El Salvador has taken quite a terrific risk in becoming the first country to make bitcoin legal tender, a move that other countries have yet to take. It’s quite possible that the country has made a mistake (or has it?) but El Salvador doesn’t appear to think so. Case in point: The country’s looking at unusual methods of mining bitcoin-like using a volcano as a power source.
Really, El Salvador?
— Nayib Bukele 🇸🇻 (@nayibbukele) October 1, 2021
One of the largest criticisms of bitcoin mining is the power draw required to mine new coins. Entire power plants are being repurposed to mine bitcoin, meaning that the average person at home attempting to get in on the action faces a high power bill for varying levels of profit. The resulting power draw tends to lead to increased pollution wherever bitcoin farms are located.
The government of El Salvador has an interesting idea — using geothermal power generated by volcanoes to mine cryptocurrency. State-owned energy company LaGeo SA de CV, according to the country’s president Nayib Bukele, has generated about $269 (just over R4,000) using energy gathered from a volcano in the country. In mining terms, this isn’t a whole lot of money, but it’s relatively guilt-free (barring some sort of Pompei situation but that’s… unlikely).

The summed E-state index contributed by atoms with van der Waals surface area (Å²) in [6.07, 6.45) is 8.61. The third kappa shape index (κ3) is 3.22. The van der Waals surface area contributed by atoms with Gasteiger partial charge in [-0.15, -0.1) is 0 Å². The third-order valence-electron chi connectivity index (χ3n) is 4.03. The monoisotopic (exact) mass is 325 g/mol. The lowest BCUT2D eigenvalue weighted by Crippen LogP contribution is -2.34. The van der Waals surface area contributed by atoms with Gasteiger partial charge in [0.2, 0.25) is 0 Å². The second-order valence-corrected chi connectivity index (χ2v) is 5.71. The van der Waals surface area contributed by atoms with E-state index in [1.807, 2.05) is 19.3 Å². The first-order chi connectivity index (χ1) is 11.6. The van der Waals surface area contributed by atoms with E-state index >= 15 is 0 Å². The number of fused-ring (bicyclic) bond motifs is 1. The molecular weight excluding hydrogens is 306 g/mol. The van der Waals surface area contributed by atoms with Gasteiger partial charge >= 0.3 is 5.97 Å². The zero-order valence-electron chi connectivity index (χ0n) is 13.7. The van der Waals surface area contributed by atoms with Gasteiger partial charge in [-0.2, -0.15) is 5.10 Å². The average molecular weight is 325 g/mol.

The amount of money generated by geothermal mining should increase over time — the so-called “volcanode” is only partially installed, and will eventually operate at a greater capacity. At least the ecologically minded won’t have much to complain about. But the country’s choice to hitch its economy to bitcoin, which is prone to very volatile swings, is only really popular with cryptocurrency fans. Protests erupted in the country last month, against President Nayib Bukele as well as against the implementation of bitcoin as legal tender in the country.